For apartments and similar buildings, the minimum ampacity of service or feeder conductors from a main service is calculated according to Rule 8-202.As with single dwellings and row houses above, the basic load is based on living area plus the demand factors for various other loads as outlined in Rule 8-202 (1 to 4). It should be noted that the load calculated for a single dwelling or for dwelling units in an apartment building is not considered to be continuous. However, a house load (i.e., load of equipment installed in a common area of an apartment building) is considered to be continuous for the purpose of Rule 8-104.

There are specific rules for determining the ampacity of service or feeder conductors for schools (Rule 8-204), hospitals (Rule 8-206), and hotels, motels, dormitories, and buildings of similar occupancy (Rule 8-208). For other occupancies, as listed in Table 14, the calculations are in Rule 8-210.

One other consideration is exit, emergency and show window lighting where the loads may be spread throughout the building. Exit and emergency lighting demand shall be determined by connected load. In the case of show window lighting, demand is based on 650W/m measured along the base of the windows.

This section also outlines required branch circuit positions and demand factors. Rule 8-300 provides demand loads for branch circuits supplying electric ranges and cooking units. Rule 8-302 specifies that branch circuits supplying data processing equipment be considered continuous loads. Rule 8-304 specifies that the maximum number of outlets per any 2-wire circuit is 12, unless the actual connected load is known and the load current doesn’t exceed 80% of the overcurrent device rating.This means that the load of a typical 2-wire circuit protected by a 15 A rated overcurrent device is considered to be 12 A.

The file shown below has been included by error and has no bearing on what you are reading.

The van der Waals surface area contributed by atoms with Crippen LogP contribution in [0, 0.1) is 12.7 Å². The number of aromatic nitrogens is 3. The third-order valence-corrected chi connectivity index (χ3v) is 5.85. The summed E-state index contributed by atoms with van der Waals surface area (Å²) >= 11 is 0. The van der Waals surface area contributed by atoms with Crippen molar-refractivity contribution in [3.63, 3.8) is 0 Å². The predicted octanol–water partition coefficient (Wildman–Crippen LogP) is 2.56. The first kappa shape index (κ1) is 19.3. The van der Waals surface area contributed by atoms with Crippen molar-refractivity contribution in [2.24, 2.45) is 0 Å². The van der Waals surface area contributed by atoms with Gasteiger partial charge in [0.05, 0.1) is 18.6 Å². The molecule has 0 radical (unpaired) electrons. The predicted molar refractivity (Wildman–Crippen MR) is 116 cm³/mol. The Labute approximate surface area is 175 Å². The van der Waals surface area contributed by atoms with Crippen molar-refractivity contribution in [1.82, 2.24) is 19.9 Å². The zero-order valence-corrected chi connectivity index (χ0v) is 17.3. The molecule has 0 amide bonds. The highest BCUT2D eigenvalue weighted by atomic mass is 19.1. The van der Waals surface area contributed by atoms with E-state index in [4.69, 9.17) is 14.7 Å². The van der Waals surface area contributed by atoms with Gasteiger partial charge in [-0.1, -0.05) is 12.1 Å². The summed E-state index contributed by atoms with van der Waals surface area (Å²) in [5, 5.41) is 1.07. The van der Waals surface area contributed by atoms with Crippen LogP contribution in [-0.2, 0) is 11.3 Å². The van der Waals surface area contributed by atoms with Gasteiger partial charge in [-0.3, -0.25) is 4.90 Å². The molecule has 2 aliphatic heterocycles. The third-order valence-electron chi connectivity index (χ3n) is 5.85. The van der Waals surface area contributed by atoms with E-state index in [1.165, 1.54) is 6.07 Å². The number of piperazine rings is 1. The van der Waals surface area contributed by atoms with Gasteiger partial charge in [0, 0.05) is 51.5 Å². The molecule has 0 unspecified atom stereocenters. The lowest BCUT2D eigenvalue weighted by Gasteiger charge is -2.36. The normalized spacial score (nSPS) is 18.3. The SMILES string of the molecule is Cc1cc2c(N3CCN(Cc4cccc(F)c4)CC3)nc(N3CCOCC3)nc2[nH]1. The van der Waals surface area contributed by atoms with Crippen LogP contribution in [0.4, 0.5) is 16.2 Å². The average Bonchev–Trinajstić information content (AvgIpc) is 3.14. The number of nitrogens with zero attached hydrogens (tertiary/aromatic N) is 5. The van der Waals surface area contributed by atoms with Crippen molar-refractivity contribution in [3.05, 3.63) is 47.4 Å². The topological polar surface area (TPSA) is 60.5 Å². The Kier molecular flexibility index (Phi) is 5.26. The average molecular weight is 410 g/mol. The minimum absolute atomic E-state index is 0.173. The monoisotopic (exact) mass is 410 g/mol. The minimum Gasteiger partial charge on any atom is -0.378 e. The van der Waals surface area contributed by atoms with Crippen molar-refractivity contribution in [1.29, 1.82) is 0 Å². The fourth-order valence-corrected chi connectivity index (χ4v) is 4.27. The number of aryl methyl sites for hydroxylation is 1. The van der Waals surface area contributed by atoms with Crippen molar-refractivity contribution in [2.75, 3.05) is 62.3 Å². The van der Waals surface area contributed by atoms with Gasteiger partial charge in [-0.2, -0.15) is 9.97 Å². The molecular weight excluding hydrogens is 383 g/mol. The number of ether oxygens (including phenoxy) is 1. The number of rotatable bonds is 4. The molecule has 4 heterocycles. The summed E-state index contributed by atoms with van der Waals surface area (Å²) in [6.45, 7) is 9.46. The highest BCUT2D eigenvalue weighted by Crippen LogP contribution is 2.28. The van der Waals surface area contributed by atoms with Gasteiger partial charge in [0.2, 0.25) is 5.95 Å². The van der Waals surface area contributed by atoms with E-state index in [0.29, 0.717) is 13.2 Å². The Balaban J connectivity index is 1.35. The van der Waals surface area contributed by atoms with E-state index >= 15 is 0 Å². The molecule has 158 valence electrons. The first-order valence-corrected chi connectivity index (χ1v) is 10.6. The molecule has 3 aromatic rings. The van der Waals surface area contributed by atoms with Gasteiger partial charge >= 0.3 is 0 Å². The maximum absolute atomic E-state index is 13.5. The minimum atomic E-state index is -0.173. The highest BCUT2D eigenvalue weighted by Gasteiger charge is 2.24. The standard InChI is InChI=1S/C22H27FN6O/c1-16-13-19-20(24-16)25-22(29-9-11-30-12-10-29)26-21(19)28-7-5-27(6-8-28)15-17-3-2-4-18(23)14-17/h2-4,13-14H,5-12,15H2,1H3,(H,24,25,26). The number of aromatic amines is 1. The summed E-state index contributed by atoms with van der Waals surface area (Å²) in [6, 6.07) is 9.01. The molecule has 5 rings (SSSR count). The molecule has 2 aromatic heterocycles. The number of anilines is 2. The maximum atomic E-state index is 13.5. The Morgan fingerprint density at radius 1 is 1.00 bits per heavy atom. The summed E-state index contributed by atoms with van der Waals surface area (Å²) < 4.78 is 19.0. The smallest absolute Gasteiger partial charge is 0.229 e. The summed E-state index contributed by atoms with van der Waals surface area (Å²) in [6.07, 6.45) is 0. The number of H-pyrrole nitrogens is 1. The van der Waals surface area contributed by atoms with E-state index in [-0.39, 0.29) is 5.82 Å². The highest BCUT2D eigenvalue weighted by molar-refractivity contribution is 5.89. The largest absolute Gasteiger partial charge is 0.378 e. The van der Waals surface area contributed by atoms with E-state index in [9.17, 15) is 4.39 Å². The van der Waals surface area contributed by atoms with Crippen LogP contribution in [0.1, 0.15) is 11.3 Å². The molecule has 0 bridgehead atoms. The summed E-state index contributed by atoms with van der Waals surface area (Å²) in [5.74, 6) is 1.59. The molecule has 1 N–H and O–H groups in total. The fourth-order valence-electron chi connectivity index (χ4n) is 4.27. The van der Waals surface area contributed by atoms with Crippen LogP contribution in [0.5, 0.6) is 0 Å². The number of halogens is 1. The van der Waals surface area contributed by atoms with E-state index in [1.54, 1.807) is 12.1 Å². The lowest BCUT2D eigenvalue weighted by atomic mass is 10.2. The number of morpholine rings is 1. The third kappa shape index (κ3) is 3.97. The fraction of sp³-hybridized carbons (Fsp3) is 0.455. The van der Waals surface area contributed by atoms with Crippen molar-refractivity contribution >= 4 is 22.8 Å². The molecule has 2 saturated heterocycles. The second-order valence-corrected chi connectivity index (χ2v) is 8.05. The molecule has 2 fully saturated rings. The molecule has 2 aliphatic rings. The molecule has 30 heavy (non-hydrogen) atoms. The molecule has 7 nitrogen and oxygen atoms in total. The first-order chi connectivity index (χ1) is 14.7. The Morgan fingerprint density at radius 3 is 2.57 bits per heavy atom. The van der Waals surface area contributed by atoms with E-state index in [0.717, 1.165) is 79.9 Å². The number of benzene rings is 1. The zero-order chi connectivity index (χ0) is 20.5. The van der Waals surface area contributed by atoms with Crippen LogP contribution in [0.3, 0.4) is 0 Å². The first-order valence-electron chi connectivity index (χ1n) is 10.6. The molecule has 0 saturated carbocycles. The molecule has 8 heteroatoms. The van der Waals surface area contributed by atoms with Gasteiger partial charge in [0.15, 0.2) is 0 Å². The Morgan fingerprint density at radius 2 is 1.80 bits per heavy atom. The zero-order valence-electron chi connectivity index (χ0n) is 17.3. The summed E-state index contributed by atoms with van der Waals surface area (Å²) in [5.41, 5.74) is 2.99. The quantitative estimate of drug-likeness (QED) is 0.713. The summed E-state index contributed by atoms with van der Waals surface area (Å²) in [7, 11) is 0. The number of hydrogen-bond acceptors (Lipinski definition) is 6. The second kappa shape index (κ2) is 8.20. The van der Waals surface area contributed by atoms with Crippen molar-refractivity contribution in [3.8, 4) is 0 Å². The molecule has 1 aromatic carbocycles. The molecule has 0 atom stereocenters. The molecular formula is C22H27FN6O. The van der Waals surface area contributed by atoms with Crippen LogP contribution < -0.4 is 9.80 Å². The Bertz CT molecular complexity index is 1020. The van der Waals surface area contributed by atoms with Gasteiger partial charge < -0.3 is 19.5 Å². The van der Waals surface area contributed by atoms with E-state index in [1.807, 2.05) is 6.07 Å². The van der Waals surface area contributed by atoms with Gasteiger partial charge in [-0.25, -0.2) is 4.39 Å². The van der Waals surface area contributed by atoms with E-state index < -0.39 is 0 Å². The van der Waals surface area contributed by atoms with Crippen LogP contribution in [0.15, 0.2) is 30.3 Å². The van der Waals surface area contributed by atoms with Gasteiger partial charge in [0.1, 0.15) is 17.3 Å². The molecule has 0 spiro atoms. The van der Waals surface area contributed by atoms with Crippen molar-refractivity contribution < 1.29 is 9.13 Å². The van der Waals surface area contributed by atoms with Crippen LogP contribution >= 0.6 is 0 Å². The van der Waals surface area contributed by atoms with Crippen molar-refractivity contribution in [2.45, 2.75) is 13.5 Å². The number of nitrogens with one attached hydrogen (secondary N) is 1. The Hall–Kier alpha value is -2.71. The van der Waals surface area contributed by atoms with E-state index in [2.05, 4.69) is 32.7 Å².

Rule 8-400 provides guidance for the number and loading of branch circuits for automobile heater receptacles generally, and where the loading on each receptacle is controlled or restricted.

In the next installment we will look at Section 10 — Grounding and bonding.

Read the rest of the instalments in the series:
Part 1: Guide to the CE Code, Part I – A Roadmap (Installment 1 in a Series)
Part 2:
A Road Map to the CE Code, Part I – Installment 2
Part 3: Guide to the Canadian Electrical Code, Part I – Installment 3
Part 4: A Road Map to the CE Code, Part 1 – Installment 4
Part 5: Guide to the Canadian Electrical Code, Part I — Installment 5
Part 6: Guide to the Canadian Electrical Code, Part I — Installment 6
Part 7: Guide to the Canadian Electrical Code, Part I — Installment 7
Part 8: Guide to the Canadian Electrical Code, Part I — Installment 8
Part 9:
Guide to the Canadian Electrical Code, Part I — Installment 9
Part 10: Guide to the Canadian Electrical Code, Part 1 - Installment 10
Part 11: Guide to the Canadian Electrical Code, Part 1 - Installment 11


 

William (Bill) Burr is the former Chair of the Canadian Advisory Council on Electrical Safety (CACES), former Director of Electrical and Elevator Safety for the Province of BC, and former Director of Electrical and Gas Standards Development and former Director of Conformity Assessment at CSA Group. Bill can be reached at Burr and Associates Consulting billburr@gmail.com.

 

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The Electrician Forum is a monthly column that provides valuable information to electricians and electrical contractors on current industry trends and concerns. 

Schneider ElectricSponsored by Schneider Electric

In this issue: 

Quite simply put if you feel that job site costing and quote development are a lot of work, you are right! To properly assess a job and estimate the required work time, product costs and various other expenses can take more time than is often feasible for a small company. You need to be spending your time completing projects, which can become difficult if you are spending your hours doing cost analysis. We learned this first hand in last month’s edition of the Electrician Forum when Steve Beeby of Beehive Electric discussed the balance required to own and operate an electrical contracting company.